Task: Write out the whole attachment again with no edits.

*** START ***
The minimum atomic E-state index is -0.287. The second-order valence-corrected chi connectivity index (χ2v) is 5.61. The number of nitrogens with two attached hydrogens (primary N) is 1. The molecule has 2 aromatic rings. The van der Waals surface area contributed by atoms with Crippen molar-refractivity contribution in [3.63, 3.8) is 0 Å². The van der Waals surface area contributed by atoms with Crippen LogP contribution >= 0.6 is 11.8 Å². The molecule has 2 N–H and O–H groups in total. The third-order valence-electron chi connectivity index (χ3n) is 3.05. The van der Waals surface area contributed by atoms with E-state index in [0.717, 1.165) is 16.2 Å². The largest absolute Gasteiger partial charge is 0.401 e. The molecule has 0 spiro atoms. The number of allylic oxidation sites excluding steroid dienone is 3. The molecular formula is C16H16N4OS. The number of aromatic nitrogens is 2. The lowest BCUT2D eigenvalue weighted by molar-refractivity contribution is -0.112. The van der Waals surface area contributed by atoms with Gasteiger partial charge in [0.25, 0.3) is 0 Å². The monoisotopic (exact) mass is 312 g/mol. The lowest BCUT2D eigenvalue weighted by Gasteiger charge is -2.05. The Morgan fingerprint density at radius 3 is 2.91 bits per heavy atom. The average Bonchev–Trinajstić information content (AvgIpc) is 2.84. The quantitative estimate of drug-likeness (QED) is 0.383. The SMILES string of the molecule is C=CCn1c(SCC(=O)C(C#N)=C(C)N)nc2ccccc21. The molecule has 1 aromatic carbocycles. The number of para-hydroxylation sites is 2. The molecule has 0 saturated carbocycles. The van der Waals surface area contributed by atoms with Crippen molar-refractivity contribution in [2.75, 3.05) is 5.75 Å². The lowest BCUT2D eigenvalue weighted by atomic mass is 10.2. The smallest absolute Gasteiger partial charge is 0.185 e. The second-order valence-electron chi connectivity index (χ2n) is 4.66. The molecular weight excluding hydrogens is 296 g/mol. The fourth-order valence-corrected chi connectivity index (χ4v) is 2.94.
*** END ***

The minimum atomic E-state index is -0.287. The second-order valence-corrected chi connectivity index (χ2v) is 5.61. The number of nitrogens with two attached hydrogens (primary N) is 1. The molecule has 2 aromatic rings. The van der Waals surface area contributed by atoms with Crippen molar-refractivity contribution in [3.63, 3.8) is 0 Å². The van der Waals surface area contributed by atoms with Crippen LogP contribution >= 0.6 is 11.8 Å². The molecule has 2 N–H and O–H groups in total. The third-order valence-electron chi connectivity index (χ3n) is 3.05. The van der Waals surface area contributed by atoms with E-state index in [0.717, 1.165) is 16.2 Å². The largest absolute Gasteiger partial charge is 0.401 e. The molecule has 0 spiro atoms. The number of allylic oxidation sites excluding steroid dienone is 3. The molecular formula is C16H16N4OS. The number of aromatic nitrogens is 2. The lowest BCUT2D eigenvalue weighted by molar-refractivity contribution is -0.112. The van der Waals surface area contributed by atoms with Gasteiger partial charge in [0.25, 0.3) is 0 Å². The monoisotopic (exact) mass is 312 g/mol. The lowest BCUT2D eigenvalue weighted by Gasteiger charge is -2.05. The Morgan fingerprint density at radius 3 is 2.91 bits per heavy atom. The average Bonchev–Trinajstić information content (AvgIpc) is 2.84. The quantitative estimate of drug-likeness (QED) is 0.383. The SMILES string of the molecule is C=CCn1c(SCC(=O)C(C#N)=C(C)N)nc2ccccc21. The molecule has 1 aromatic carbocycles. The number of para-hydroxylation sites is 2. The molecule has 0 saturated carbocycles. The van der Waals surface area contributed by atoms with Crippen molar-refractivity contribution in [2.75, 3.05) is 5.75 Å². The lowest BCUT2D eigenvalue weighted by atomic mass is 10.2. The smallest absolute Gasteiger partial charge is 0.185 e. The second-order valence-electron chi connectivity index (χ2n) is 4.66. The molecular weight excluding hydrogens is 296 g/mol. The fourth-order valence-corrected chi connectivity index (χ4v) is 2.94.